In-Place Infrastructure Repair

Pilot Program

AFCC's FY2021 In-Place Infrastructure Repair Program Proposal

The Nation's Infrastructure is Crumbling:

  • The Federal Highway Administration (FHWA) has posted a report on the estimated 2018 replacement and rehabilitation costs for structurally deficient National Highway System (NHS) bridges.

  • The report lists 4,783 structurally deficient NHS bridges in the 50 states and Puerto Rico.

  • FHA estimates it would cost $16.37 billion to rehabilitate all 4,783 bridges, which is 68% of the full replacement cost of $24.1 billion for deconstructing and reconstructing the deficient bridges.

That is Just the Cost for NHS Bridges:

  • It does not include the cost of rehabilitating deficient bridges maintained by states and localities.

  • Nor does it include the costs of rehabilitation and replacement for structurally deficient roads, tunnels, public transportation, passenger and freight rail, airports, ports, dams, water impoundments, pipes, pipelines, public works, schools, and public buildings.

  • The American Society of Civil Engineers' (ASCE’s) 2017 Report Card assigned a grade of "D+" to the nation's overall infrastructure.

  • The ASCE estimates the U.S. needs to spend some $4.5 trillionalmost 5% of the nation’s gross domestic product –  by 2025 to fix the country's roads, bridges, dams, and other infrastructure.

  • That’s not all; Larry Summers, the Harvard economics professor and former Secretary of the Treasury, has called the case for spending more on infrastructure maintenance “overwhelming;” he estimates that extra car repairs caused by deficient roads and bridges are equivalent to a 50-cent to $1 tax per gallon of gasoline.

  • Greg DiLoreto, past president of the ASCE, agrees; he estimates poor infrastructure costs every American family $3,400 per year due to auto repairs and extra gasoline and time stuck in traffic.

Take the Rehabilitation of the Washington Memorial Bridge as an Example:

  • This 3-year, $227 million rehabilitation project started in the fall of 2018; it is now halfway done.

  • One sidewalk and one lane of traffic have been closed and will remain closed for the duration of the repair, causing a 3-year disruption in traffic which interferes with morning and evening commutes.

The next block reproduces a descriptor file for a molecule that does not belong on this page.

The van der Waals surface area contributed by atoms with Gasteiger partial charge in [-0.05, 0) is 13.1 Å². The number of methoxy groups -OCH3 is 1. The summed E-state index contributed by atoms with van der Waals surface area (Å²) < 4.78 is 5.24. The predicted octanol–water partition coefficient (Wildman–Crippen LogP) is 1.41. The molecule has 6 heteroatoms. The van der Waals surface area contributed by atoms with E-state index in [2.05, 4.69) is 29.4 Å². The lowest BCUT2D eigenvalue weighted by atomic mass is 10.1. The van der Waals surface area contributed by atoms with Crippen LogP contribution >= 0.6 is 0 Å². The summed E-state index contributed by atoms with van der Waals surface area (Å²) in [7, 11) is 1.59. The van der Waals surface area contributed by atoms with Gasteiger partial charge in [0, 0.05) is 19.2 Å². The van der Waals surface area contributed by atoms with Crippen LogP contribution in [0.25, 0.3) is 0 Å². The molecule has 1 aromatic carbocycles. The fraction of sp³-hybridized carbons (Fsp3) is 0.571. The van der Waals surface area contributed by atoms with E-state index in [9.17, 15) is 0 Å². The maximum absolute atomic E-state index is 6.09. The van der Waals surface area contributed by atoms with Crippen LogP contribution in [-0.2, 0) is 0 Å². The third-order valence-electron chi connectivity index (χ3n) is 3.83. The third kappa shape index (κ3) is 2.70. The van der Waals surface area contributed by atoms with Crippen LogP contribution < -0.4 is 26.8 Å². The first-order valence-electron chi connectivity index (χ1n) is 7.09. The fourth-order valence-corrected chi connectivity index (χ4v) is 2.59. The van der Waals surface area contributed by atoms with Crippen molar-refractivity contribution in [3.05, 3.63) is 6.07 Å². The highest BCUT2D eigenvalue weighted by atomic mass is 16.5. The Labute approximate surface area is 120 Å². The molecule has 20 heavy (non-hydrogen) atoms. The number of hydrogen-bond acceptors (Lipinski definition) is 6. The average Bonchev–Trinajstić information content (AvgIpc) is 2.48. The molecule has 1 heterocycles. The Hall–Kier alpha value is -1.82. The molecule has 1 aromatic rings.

Imagine if this Repair Could be Done in 3 Months vs. 3 Years for 1/10th the Cost:

  • There are commercially available products that have been used successfully by NASA and the U.S. Army Corps of Engineers, among others, that could make this possible.

  • These products can be used to make in-place repairs via surface applications that inhibit and repair corrosion, seal and strengthen cracked and crumbling concrete, and restore structural integrity to a state of good repair as defined in section 24102(12) of Title 49 United States Code without extensive, costly, and time-consuming deconstruction and reconstruction.

  • A September 17, 2019 article published by the World Economic Forum, “6 innovative technologies about to transform our infrastructure,” describes several other innovations, such as 3D printing and lightweight prefabricated road modules made of recycled plastic waste, which could revolutionize the ways in which repairs are made and the costs and time they require.

  • One U.S. company already is on the way to making building materials through a patented chemical extrusion process that uses unsorted plastic wastes, including those that currently cannot be recycled, to create building materials such as concrete girder and beam replacements that not only have the compression strength of concrete, but three times concrete’s tensile strength, and are not affected by freezing or thawing, or degraded by UV light.

  • With these products, as many as 10 other bridges could be repaired for the same cost of the Washington Memorial Bridge’s repair, in a fraction of the time, with much less traffic disruption.

AFCC is Working with the Congressional Committees on Transportation, the Department of Transportation, and the American Association of State Highway and Transportation Officials (AASHTO) to establish a Pilot Program to Test & Approve Commercially Available Products & Technologies That Will Save Time & Money & Expand the Number of Repairs That Can be Made with Existing Infrastructure Repair Funds